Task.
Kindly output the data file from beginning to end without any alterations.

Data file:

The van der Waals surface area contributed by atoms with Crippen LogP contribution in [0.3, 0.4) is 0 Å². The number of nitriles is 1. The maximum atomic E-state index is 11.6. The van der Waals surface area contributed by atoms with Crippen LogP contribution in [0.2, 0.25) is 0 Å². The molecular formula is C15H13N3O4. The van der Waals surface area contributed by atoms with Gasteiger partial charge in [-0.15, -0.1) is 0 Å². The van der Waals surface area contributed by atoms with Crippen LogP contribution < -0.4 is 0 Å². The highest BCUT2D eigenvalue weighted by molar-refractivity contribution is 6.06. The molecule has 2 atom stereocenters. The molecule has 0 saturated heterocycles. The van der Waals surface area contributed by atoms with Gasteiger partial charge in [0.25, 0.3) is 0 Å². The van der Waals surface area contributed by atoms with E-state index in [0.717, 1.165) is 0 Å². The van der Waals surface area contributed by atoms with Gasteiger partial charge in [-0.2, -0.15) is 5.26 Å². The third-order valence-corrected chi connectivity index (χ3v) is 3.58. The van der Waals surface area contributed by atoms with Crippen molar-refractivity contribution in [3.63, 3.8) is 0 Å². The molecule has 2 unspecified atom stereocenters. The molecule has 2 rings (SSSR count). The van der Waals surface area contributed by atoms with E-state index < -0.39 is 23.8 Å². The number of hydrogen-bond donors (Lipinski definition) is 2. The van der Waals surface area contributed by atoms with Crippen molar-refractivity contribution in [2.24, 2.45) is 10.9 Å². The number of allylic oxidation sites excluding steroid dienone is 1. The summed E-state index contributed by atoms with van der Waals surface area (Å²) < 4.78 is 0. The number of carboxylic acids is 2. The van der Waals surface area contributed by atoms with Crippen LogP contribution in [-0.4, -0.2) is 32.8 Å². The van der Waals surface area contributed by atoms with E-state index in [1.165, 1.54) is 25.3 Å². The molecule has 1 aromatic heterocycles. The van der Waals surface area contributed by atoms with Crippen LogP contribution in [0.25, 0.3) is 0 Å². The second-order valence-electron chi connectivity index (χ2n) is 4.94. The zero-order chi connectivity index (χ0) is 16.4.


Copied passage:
The van der Waals surface area contributed by atoms with Crippen LogP contribution in [0.3, 0.4) is 0 Å². The number of nitriles is 1. The maximum atomic E-state index is 11.6. The van der Waals surface area contributed by atoms with Crippen LogP contribution in [0.2, 0.25) is 0 Å². The molecular formula is C15H13N3O4. The van der Waals surface area contributed by atoms with Gasteiger partial charge in [-0.15, -0.1) is 0 Å². The van der Waals surface area contributed by atoms with Crippen LogP contribution < -0.4 is 0 Å². The highest BCUT2D eigenvalue weighted by molar-refractivity contribution is 6.06. The molecule has 2 atom stereocenters. The molecule has 0 saturated heterocycles. The van der Waals surface area contributed by atoms with Gasteiger partial charge in [0.25, 0.3) is 0 Å². The van der Waals surface area contributed by atoms with E-state index in [0.717, 1.165) is 0 Å². The van der Waals surface area contributed by atoms with Gasteiger partial charge in [-0.2, -0.15) is 5.26 Å². The third-order valence-corrected chi connectivity index (χ3v) is 3.58. The van der Waals surface area contributed by atoms with Crippen molar-refractivity contribution in [3.63, 3.8) is 0 Å². The molecule has 2 unspecified atom stereocenters. The molecule has 2 rings (SSSR count). The van der Waals surface area contributed by atoms with E-state index < -0.39 is 23.8 Å². The number of hydrogen-bond donors (Lipinski definition) is 2. The van der Waals surface area contributed by atoms with Crippen molar-refractivity contribution in [2.24, 2.45) is 10.9 Å². The number of allylic oxidation sites excluding steroid dienone is 1. The summed E-state index contributed by atoms with van der Waals surface area (Å²) < 4.78 is 0. The number of carboxylic acids is 2. The van der Waals surface area contributed by atoms with Crippen LogP contribution in [-0.4, -0.2) is 32.8 Å². The van der Waals surface area contributed by atoms with E-state index in [1.165, 1.54) is 25.3 Å². The molecule has 1 aromatic heterocycles. The van der Waals surface area contributed by atoms with Crippen LogP contribution in [0.25, 0.3) is 0 Å². The second-order valence-electron chi connectivity index (χ2n) is 4.94. The zero-order chi connectivity index (χ0) is 16.4.